ENERGY STAR products are independently certified to save energy without sacrificing features or functionality. Saving energy helps prevent climate change. Look for the ENERGY STAR label to save money on your energy bills and help protect our environment.
Improving your home's energy efficiency with ENERGY STAR can help to lower high energy bills, improve comfort and reduce greenhouse gas emissions. Learn about the many ways to save in your home and track your progress with "My ENERGY STAR" - your new dashboard to savings.
A new home or apartment that has earned the ENERGY STAR label has undergone a process of inspections, testing, and verification to meet strict requirements set by the US EPA. ENERGY STAR certified homes and apartments use significantly less energy than typical new homes and apartments while delivering better comfort, quality, and durability.
When you're trying decide which apartment to lease, your monthly costs are more than just rent -- utility costs add up, too. This one-page infographic shows how renters can save money, energy, and water by leasing at a property that has earned the ENERGY STAR certification and uses ENERGY STAR certified appliances and products. See a side-by-side comparison of costs between an apartment with ENERGY STAR certified appliances and products and one without. And remember to ask about ENERGY STAR the next time you're apartment shopping.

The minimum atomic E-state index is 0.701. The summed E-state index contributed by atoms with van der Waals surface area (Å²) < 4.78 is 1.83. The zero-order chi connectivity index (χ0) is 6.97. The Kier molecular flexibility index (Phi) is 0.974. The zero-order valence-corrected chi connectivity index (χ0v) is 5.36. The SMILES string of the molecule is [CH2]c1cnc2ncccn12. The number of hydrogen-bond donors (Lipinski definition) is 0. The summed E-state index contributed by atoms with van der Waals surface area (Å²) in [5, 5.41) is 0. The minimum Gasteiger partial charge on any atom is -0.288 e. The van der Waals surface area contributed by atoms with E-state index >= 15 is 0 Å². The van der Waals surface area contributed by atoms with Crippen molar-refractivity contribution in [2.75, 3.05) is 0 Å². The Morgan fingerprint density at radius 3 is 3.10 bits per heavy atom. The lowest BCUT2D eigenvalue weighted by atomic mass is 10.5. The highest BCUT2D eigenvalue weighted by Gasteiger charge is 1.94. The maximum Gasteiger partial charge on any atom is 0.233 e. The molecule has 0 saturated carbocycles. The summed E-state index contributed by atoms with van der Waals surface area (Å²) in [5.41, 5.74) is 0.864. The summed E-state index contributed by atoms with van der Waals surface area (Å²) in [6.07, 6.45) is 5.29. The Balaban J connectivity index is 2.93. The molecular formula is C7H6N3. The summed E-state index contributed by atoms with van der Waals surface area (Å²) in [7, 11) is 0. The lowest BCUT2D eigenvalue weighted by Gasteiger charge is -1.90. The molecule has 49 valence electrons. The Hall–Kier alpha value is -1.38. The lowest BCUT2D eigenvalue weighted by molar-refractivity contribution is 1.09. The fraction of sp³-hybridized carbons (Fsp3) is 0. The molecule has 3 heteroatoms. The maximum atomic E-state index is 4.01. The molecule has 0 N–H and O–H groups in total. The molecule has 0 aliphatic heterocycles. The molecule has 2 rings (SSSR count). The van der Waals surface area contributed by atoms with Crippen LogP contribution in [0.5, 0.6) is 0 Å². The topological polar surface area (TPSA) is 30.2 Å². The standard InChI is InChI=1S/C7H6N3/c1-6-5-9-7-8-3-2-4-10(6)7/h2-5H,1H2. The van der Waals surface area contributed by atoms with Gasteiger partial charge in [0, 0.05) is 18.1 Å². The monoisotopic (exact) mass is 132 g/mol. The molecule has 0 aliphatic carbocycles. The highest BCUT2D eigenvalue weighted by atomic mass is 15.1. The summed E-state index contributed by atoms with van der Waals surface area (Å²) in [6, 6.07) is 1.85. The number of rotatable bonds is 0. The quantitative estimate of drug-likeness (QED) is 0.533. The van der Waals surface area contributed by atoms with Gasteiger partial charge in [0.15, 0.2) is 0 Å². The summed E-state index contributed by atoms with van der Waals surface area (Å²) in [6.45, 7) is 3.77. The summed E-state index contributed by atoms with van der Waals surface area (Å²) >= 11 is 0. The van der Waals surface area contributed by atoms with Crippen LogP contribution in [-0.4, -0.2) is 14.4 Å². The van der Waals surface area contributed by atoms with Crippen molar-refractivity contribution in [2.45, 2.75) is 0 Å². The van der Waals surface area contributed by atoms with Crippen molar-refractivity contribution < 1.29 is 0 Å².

Customize this sample leasing brochure by adding your logo and details about the sustainability measures implemented on your property. Use it to help promote your ENERGY STAR certified apartment properties to residents and prospective renters.
In this 2-page fact sheet from the City of Seattle, Nicholas Stolatis of TIAA-CREF shares their tips for success and how they made the Aspira, a luxury apartment complex in downtown Seattle that was already energy efficient, perform even better.
The ENERGY STAR Score for Multifamily Housing applies to buildings that contain 20 or more residential living units. The objective of the ENERGY STAR score is to provide a fair assessment of the energy performance of a property relative to its peers, taking into account the climate, weather, and business activities at the property. To identify the aspects of building activity that are significant drivers of energy use and then normalize for those factors, a statistical analysis of the peer building population is performed.
This two-page success story outlines how TIAA-CREF made a commitment to reduce operating costs by managing its residential communities with an eye toward greater energy efficiency. From 2007 through 2009, the organization reduced its communities’ common area energy consumption by 9.1%—leading to energy cost savings of about $500,000 each year.
This report by the Institute for Market Transformation is intended to serve as a guide for policymakers and multifamily stakeholders on benchmarking and disclosure rules and regulations. It provides an introduction to the multifamily housing sector, followed by a thorough review of existing benchmarking and disclosure policies and an assessment of continuing policy challenges and opportunities.